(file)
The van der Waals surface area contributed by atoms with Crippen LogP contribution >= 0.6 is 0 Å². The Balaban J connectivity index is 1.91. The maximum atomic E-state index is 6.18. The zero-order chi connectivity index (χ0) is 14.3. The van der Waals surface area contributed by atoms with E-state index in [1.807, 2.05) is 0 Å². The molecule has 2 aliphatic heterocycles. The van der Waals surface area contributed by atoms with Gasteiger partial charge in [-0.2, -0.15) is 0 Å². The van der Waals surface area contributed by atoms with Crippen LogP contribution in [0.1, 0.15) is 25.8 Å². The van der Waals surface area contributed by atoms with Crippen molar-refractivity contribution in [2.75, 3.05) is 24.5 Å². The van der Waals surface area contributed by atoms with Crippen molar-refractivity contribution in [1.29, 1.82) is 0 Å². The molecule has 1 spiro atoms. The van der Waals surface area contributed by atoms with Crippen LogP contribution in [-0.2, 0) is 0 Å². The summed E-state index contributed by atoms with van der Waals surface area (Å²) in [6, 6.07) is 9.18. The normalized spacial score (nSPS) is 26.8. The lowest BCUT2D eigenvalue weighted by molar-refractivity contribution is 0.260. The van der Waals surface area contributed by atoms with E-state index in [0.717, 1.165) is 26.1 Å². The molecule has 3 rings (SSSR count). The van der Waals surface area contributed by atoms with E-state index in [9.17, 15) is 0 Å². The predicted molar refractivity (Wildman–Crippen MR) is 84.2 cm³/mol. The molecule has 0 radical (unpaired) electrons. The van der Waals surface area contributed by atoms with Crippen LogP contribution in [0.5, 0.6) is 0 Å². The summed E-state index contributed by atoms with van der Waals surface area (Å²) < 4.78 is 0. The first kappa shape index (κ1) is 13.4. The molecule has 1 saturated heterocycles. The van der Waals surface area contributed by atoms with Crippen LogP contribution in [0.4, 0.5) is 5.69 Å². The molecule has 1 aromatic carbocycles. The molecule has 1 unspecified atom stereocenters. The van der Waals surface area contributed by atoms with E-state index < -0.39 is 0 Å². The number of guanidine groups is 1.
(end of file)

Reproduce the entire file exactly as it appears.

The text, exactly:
The van der Waals surface area contributed by atoms with Crippen LogP contribution >= 0.6 is 0 Å². The Balaban J connectivity index is 1.91. The maximum atomic E-state index is 6.18. The zero-order chi connectivity index (χ0) is 14.3. The van der Waals surface area contributed by atoms with E-state index in [1.807, 2.05) is 0 Å². The molecule has 2 aliphatic heterocycles. The van der Waals surface area contributed by atoms with Gasteiger partial charge in [-0.2, -0.15) is 0 Å². The van der Waals surface area contributed by atoms with Crippen LogP contribution in [0.1, 0.15) is 25.8 Å². The van der Waals surface area contributed by atoms with Crippen molar-refractivity contribution in [2.75, 3.05) is 24.5 Å². The van der Waals surface area contributed by atoms with Crippen molar-refractivity contribution in [1.29, 1.82) is 0 Å². The molecule has 1 spiro atoms. The van der Waals surface area contributed by atoms with Crippen LogP contribution in [-0.2, 0) is 0 Å². The summed E-state index contributed by atoms with van der Waals surface area (Å²) in [6, 6.07) is 9.18. The normalized spacial score (nSPS) is 26.8. The lowest BCUT2D eigenvalue weighted by molar-refractivity contribution is 0.260. The van der Waals surface area contributed by atoms with E-state index in [0.717, 1.165) is 26.1 Å². The molecule has 3 rings (SSSR count). The van der Waals surface area contributed by atoms with E-state index in [9.17, 15) is 0 Å². The predicted molar refractivity (Wildman–Crippen MR) is 84.2 cm³/mol. The molecule has 0 radical (unpaired) electrons. The van der Waals surface area contributed by atoms with Crippen LogP contribution in [0.5, 0.6) is 0 Å². The summed E-state index contributed by atoms with van der Waals surface area (Å²) < 4.78 is 0. The first kappa shape index (κ1) is 13.4. The molecule has 1 saturated heterocycles. The van der Waals surface area contributed by atoms with Crippen LogP contribution in [0.4, 0.5) is 5.69 Å². The molecule has 1 aromatic carbocycles. The molecule has 1 unspecified atom stereocenters. The van der Waals surface area contributed by atoms with E-state index < -0.39 is 0 Å². The number of guanidine groups is 1.